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Contact Dermatitis Caused by Preservatives

Yim, Elizabeth MPH; Baquerizo Nole, Katherine L. MD; Tosti, Antonella MD

doi: 10.1097/DER.0000000000000061

Preservatives are biocidal chemicals added to food, cosmetics, and industrial products to prevent the growth of microorganisms. They are usually nontoxic and inexpensive and have a long shelf life. Unfortunately, they commonly cause contact dermatitis. This article reviews the most important classes of preservatives physicians are most likely to encounter in their daily practice, specifically isothiazolinones, formaldehyde and formaldehyde-releasers, iodopropynyl butylcarbamate, methyldibromoglutaronitrile, and parabens. For each preservative mentioned, the prevalence of sensitization, clinical presentation of contact dermatitis, patch testing concentrations, cross reactions, and related legislation will be discussed. Mandatory labeling of preservatives is required in some countries, but not required in others. Until policies are made, physicians and patients must be proactive in identifying potential sensitizers and removing their use. We hope that this article will serve as a guide for policy makers in creating legislation and future regulations on the use and concentration of certain preservatives in cosmetics and industrial products.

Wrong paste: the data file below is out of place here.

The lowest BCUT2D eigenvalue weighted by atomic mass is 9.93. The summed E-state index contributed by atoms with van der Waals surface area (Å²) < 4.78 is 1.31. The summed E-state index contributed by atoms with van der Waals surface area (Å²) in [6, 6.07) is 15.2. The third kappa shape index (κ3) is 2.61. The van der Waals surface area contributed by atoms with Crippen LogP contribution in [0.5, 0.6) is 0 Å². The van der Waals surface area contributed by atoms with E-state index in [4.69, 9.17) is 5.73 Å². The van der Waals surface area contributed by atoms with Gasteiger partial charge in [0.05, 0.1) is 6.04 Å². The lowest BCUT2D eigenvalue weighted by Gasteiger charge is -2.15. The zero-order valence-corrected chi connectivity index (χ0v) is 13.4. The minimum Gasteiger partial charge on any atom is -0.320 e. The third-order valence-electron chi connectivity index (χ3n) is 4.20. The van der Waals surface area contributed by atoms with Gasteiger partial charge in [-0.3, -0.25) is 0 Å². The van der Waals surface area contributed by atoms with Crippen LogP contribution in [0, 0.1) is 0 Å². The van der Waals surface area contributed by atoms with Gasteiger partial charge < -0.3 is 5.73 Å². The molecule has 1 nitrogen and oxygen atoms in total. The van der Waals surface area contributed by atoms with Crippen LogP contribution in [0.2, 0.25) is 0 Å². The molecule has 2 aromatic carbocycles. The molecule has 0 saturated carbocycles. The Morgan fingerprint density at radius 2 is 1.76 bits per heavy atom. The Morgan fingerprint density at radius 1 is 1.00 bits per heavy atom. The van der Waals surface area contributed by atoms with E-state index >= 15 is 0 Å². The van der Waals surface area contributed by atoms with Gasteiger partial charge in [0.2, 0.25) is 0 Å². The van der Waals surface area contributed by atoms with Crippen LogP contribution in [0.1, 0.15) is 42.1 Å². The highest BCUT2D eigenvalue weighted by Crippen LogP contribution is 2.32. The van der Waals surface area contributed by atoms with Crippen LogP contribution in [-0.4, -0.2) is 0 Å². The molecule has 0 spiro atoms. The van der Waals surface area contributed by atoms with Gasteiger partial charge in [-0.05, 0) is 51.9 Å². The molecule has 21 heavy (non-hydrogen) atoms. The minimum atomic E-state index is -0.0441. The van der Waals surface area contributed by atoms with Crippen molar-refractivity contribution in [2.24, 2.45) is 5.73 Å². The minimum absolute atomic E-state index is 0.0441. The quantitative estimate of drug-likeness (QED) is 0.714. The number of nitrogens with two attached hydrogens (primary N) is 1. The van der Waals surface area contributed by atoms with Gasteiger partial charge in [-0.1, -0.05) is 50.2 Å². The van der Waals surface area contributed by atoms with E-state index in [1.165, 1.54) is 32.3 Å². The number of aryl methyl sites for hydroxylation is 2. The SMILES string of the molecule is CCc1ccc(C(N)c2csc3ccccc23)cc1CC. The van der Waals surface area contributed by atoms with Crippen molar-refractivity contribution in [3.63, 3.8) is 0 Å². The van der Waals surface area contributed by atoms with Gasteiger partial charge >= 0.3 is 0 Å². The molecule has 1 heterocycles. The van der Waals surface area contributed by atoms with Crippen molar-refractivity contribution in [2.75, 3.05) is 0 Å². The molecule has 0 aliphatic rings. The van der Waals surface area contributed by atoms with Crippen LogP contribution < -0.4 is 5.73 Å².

From the Department of Dermatology and Cutaneous Surgery, University of Miami Miller School of Medicine, FL.

Address reprint requests to Elizabeth Yim, MPH, University of Miami Leonard M. Miller School of Medicine, University of Miami Hospital, 1321 NW 14th St, Room 504, Miami, FL 33136. E-mail:

The authors have no funding or conflicts to declare.

© 2014 American Contact Dermatitis Society
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